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The idea of changing a drone button is to provide another option when playing chords /base runs etc for the music style I play.

Your post Ruairi is interesting because you like to emulate a drone instrument and for your style concentrating on drone playing changing the drone is not a good idea.

I rarely play with a drone , but the option is there if I want it . As Clive mentions it can be difficult without a lot of practice to achieve a smooth flow.

Al

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My 40 button C/G has a C/C drone, which I enjoy using but it needs to done sparingly, a little goes a long way. However it can be very effective.

 

When I got my 31 button G/D I was concerned that I would miss the additional notes the 40-button offers so I didn't have the "drone button" set up as a drone. Instead I took Colin Dipper's advice and it is C (push)/G# (pull).  With hindsight that may have been a mistake, as I seldom use the G# and I miss having the drone option.  However the C is sometimes useful to provide a C chord on the push.  Maybe I should swap the G#, but I can't decide what I would put there instead.

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Ah, I think I see what I'm missing here, thanks; but as long as I live I don't think I'll understand a C/G# option, which again is probably my own fault. I think I've been conditioned from years of playing Irish music with a wonderful uilleann piper to understand the term 'drone' differently though. Howard, would something like a C/D option make any more sense? I honestly don't know, I think I might be exhibiting a too-narrow view of the concertina's capabilities...

All the Best

Ruairi

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I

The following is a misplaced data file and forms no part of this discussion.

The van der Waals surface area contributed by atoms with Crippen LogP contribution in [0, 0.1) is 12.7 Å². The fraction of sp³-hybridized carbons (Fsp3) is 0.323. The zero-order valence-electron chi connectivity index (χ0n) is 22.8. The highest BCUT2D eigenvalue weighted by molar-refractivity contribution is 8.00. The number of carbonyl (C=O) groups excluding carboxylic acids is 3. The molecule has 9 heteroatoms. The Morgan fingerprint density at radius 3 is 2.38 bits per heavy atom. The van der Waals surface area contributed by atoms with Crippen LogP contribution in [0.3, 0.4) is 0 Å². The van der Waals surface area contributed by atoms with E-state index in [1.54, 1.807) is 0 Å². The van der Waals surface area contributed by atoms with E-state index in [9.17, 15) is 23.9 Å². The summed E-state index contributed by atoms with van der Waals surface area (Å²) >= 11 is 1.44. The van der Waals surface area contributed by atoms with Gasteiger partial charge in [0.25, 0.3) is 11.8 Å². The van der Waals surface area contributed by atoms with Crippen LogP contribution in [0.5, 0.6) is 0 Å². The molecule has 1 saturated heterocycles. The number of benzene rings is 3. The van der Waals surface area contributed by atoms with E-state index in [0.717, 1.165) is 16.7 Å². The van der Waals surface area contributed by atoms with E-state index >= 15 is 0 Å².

1 hour ago, Ruairi said:

 as long as I live I don't think I'll understand a C/G# option

I'm not sure I understand it myself, but I had to make a quick decision and I went with the maker's recommendation.  With hindsight I should perhaps have gone with a G/G drone (this is a G/D instrument), but then I wouldn't have the push C, which is useful.  I don't find the pull G# at all useful, but I haven't yet identified another note whose lack on the pull is a consistent problem.  I already have D in both directions. Maybe I should take it down to G natural, as I only have this on the push.

 

I play English music in the harmonic style, so when I use a drone it is either as an alternative to LH chords or to give them a different flavour.  Either way it mustn't be overdone or it becomes boring, but it's nice to have the option there on the C/G.

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On a 38-key, or a 4-row, Jeffries the notes on the left-hand thumb key are usually F-press/C-draw, whilst that button normally provides a drone-C (press and draw) on a 30-key.

 

But rather than doing away with drones, Cormac Begley has had me convert numerous buttons (on certain of his concertinas) into various drones. Indeed, he's even had Colin Dipper build him an amboyna-wood bass-baritone with five basses operated by thumb-switches on its ends.